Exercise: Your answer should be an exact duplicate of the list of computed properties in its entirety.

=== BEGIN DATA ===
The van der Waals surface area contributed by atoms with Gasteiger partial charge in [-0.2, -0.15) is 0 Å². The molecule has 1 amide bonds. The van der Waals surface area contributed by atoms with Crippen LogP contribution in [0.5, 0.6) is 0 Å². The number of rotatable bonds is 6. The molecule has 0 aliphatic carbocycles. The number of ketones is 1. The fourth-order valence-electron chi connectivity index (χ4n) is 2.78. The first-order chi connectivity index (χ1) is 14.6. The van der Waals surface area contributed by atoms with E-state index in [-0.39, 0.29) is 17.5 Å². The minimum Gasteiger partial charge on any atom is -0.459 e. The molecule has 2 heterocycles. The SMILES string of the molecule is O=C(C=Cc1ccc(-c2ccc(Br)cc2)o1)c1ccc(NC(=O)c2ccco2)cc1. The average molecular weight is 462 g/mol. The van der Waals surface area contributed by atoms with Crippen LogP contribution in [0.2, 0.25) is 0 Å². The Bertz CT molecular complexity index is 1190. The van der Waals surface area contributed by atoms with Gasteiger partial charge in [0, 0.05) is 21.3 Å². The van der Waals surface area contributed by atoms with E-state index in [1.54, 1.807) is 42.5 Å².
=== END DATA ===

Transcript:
The van der Waals surface area contributed by atoms with Gasteiger partial charge in [-0.2, -0.15) is 0 Å². The molecule has 1 amide bonds. The van der Waals surface area contributed by atoms with Crippen LogP contribution in [0.5, 0.6) is 0 Å². The number of rotatable bonds is 6. The molecule has 0 aliphatic carbocycles. The number of ketones is 1. The fourth-order valence-electron chi connectivity index (χ4n) is 2.78. The first-order chi connectivity index (χ1) is 14.6. The van der Waals surface area contributed by atoms with E-state index in [-0.39, 0.29) is 17.5 Å². The minimum Gasteiger partial charge on any atom is -0.459 e. The molecule has 2 heterocycles. The SMILES string of the molecule is O=C(C=Cc1ccc(-c2ccc(Br)cc2)o1)c1ccc(NC(=O)c2ccco2)cc1. The average molecular weight is 462 g/mol. The van der Waals surface area contributed by atoms with Crippen LogP contribution in [0.2, 0.25) is 0 Å². The Bertz CT molecular complexity index is 1190. The van der Waals surface area contributed by atoms with Gasteiger partial charge in [0, 0.05) is 21.3 Å². The van der Waals surface area contributed by atoms with E-state index in [1.54, 1.807) is 42.5 Å².